Remember Sofia Ashraf? Yup, the same girl who'd become a YouTube sensation after rapping against consumer goods giant Unilever a year back.

Source: Jhatkaa

A few days back, she wrote and featured in a new song called... 

Source: Blush

As the name suggests, the song is about a girl who's in love with a 'Tam Brahm boy' and loves his 'tan brown bod'.

Source: Blush

You can check out the song right here.

While her previous song had enjoyed a lot of critical acclaim, this one faced massive criticism for being too casteist.

Source: Blush

Hence, to put forth her justification for the song, Sofia posted a Facebook status saying that while she's been 'caste blind', she's also been 'caste blinded'.

Disclaimer: This is my personal opinion and I speak for myself alone.
A couple of months ago, I was given a chance to start my own series that focussed on the identity, struggles and culture of a south indian woman. This was such a exciting canvas for me. What it meant to me was the freedom to make jokes with local references and pop culture tropes that I grew up with.
So, I planned a series of videos on Kollywood spoofs, on anime obsessed feminerds and marriage obsessed mallu moms. The first video to release in the series was “Tam Brahm Boy”. It started off as a funny song that played on every stereotype I could think of about Chennai boys and eventually evolved into a risque piece about a woman expressing her desires. The Tam Brahm identity was added to give it a further cultural layer.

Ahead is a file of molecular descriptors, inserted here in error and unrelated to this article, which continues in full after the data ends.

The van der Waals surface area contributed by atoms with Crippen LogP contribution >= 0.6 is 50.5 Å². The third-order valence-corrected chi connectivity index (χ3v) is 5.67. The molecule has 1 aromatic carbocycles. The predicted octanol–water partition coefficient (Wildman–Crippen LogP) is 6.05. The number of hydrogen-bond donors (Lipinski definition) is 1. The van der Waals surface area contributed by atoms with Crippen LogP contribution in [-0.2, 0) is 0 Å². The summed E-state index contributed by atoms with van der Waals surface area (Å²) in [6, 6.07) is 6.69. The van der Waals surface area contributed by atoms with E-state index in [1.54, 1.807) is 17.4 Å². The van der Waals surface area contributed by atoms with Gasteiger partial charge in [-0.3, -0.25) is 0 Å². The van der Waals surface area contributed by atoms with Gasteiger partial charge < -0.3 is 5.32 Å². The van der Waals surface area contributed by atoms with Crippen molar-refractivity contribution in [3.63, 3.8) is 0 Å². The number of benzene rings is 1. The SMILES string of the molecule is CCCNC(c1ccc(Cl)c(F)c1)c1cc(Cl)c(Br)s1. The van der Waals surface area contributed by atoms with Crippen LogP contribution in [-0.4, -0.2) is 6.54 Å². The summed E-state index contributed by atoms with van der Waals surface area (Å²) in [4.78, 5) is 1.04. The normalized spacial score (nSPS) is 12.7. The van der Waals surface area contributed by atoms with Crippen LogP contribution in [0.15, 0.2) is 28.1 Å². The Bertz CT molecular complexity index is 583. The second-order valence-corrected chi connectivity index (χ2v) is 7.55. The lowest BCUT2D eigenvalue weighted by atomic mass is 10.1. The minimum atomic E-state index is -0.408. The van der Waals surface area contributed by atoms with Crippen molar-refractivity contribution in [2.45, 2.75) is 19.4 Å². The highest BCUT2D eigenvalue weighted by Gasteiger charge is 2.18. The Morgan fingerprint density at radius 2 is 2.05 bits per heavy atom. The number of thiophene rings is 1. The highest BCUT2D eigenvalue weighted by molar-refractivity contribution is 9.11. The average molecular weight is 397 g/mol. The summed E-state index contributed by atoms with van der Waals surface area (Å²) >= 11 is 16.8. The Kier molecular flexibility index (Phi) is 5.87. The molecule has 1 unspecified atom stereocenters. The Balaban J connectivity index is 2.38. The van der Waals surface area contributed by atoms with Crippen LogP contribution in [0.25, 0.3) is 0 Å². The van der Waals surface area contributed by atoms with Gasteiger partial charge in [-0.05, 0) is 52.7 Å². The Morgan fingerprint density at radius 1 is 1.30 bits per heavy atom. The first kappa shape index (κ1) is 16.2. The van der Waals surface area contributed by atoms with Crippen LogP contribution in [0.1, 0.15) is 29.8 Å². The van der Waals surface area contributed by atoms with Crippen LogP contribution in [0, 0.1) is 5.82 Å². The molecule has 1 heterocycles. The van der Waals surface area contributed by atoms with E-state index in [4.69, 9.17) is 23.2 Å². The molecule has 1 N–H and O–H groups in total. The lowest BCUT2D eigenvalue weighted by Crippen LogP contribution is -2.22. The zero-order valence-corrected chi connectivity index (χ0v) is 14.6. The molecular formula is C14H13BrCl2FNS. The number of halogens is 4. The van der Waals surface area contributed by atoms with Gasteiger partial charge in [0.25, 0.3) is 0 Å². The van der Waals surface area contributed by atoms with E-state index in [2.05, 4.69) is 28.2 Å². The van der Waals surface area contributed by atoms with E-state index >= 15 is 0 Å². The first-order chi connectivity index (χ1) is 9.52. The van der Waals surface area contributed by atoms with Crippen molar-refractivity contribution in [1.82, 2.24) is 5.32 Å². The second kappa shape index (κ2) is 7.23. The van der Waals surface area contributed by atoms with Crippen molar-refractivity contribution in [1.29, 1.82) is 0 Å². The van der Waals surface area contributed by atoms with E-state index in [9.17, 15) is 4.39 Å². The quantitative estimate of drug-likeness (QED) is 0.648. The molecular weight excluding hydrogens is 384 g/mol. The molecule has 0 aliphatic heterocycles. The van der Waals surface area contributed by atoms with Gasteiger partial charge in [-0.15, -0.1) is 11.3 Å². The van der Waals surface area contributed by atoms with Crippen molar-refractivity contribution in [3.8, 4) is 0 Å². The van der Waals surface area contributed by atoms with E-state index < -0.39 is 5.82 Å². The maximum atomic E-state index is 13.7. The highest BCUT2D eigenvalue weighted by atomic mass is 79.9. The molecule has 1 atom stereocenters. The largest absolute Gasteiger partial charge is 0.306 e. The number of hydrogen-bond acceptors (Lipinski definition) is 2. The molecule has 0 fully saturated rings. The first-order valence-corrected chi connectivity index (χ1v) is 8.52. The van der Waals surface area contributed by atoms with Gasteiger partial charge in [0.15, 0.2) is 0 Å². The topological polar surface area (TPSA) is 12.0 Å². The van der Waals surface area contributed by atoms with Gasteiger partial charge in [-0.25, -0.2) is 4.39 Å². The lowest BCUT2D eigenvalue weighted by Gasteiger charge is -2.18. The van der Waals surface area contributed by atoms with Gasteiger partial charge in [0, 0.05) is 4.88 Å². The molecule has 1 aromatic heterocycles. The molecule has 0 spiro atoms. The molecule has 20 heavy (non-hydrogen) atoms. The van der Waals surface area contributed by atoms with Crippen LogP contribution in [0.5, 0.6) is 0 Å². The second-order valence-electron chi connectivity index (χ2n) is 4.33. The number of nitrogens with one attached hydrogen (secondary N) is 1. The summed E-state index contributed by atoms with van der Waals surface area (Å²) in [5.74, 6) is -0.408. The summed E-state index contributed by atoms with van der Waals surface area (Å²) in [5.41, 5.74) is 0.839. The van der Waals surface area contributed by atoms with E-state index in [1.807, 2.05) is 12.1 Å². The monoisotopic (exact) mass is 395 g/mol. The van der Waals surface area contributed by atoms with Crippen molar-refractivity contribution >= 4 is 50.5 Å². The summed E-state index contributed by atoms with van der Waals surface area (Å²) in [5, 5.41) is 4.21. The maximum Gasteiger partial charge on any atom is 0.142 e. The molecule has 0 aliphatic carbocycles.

And here’s the clincher, nowhere from the moment I came up with the idea to the day I released it, did I think of this as a casteist statement. I always thought my blindness to caste was a virtue. But today, I have suddenly realised that there is a huge difference between denouncing caste and denying caste.
The critics are right. I have been caste blind.
I have never claimed to be an enlightened soul who is the sole crusader against every injustice in the world. But, I have always considered myself to have enough foresight to not be part of the problem. And that is why, the fact that I could have been so ignorant, has hit me really hard. I can’t believe that I’ve gone 29 years of my privileged life without realising how blind to caste I have been. How this could have happened is a question I am asking myself and something we, as a society, need to explore.
Nobody is born free of every form of culture washing. Nobody is born aware of their privilege. These things need to be learnt and experienced. I just learnt a very important lesson.
This video has started so many dialogues for me personally. This post is an attempt to keep that conversation going.